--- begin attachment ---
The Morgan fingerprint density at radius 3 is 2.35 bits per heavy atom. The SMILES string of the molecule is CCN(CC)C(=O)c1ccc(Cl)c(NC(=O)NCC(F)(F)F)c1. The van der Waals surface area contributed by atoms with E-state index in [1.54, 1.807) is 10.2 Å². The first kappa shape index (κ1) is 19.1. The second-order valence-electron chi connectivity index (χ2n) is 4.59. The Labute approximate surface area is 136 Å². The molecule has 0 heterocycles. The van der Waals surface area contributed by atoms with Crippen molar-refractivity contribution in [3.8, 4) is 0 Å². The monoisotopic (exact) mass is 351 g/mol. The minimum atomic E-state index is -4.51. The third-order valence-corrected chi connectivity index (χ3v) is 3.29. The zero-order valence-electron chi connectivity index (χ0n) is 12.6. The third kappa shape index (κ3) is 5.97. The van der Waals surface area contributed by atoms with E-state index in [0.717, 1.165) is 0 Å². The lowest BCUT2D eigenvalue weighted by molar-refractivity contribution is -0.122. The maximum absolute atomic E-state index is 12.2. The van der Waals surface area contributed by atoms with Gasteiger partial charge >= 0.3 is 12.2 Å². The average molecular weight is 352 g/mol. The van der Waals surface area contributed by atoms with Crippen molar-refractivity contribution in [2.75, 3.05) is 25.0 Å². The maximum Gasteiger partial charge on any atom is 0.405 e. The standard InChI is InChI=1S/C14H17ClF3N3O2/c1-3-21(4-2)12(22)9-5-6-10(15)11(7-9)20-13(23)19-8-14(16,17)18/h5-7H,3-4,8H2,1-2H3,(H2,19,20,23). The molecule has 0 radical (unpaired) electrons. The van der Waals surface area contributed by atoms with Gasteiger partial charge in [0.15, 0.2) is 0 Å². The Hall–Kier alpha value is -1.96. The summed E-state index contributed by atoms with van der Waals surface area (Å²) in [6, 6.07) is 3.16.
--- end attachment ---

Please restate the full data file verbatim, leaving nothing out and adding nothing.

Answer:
The Morgan fingerprint density at radius 3 is 2.35 bits per heavy atom. The SMILES string of the molecule is CCN(CC)C(=O)c1ccc(Cl)c(NC(=O)NCC(F)(F)F)c1. The van der Waals surface area contributed by atoms with E-state index in [1.54, 1.807) is 10.2 Å². The first kappa shape index (κ1) is 19.1. The second-order valence-electron chi connectivity index (χ2n) is 4.59. The Labute approximate surface area is 136 Å². The molecule has 0 heterocycles. The van der Waals surface area contributed by atoms with Crippen molar-refractivity contribution in [3.8, 4) is 0 Å². The monoisotopic (exact) mass is 351 g/mol. The minimum atomic E-state index is -4.51. The third-order valence-corrected chi connectivity index (χ3v) is 3.29. The zero-order valence-electron chi connectivity index (χ0n) is 12.6. The third kappa shape index (κ3) is 5.97. The van der Waals surface area contributed by atoms with E-state index in [0.717, 1.165) is 0 Å². The lowest BCUT2D eigenvalue weighted by molar-refractivity contribution is -0.122. The maximum absolute atomic E-state index is 12.2. The van der Waals surface area contributed by atoms with Gasteiger partial charge >= 0.3 is 12.2 Å². The average molecular weight is 352 g/mol. The van der Waals surface area contributed by atoms with Crippen molar-refractivity contribution in [2.75, 3.05) is 25.0 Å². The maximum Gasteiger partial charge on any atom is 0.405 e. The standard InChI is InChI=1S/C14H17ClF3N3O2/c1-3-21(4-2)12(22)9-5-6-10(15)11(7-9)20-13(23)19-8-14(16,17)18/h5-7H,3-4,8H2,1-2H3,(H2,19,20,23). The molecule has 0 radical (unpaired) electrons. The van der Waals surface area contributed by atoms with Gasteiger partial charge in [0.15, 0.2) is 0 Å². The Hall–Kier alpha value is -1.96. The summed E-state index contributed by atoms with van der Waals surface area (Å²) in [6, 6.07) is 3.16.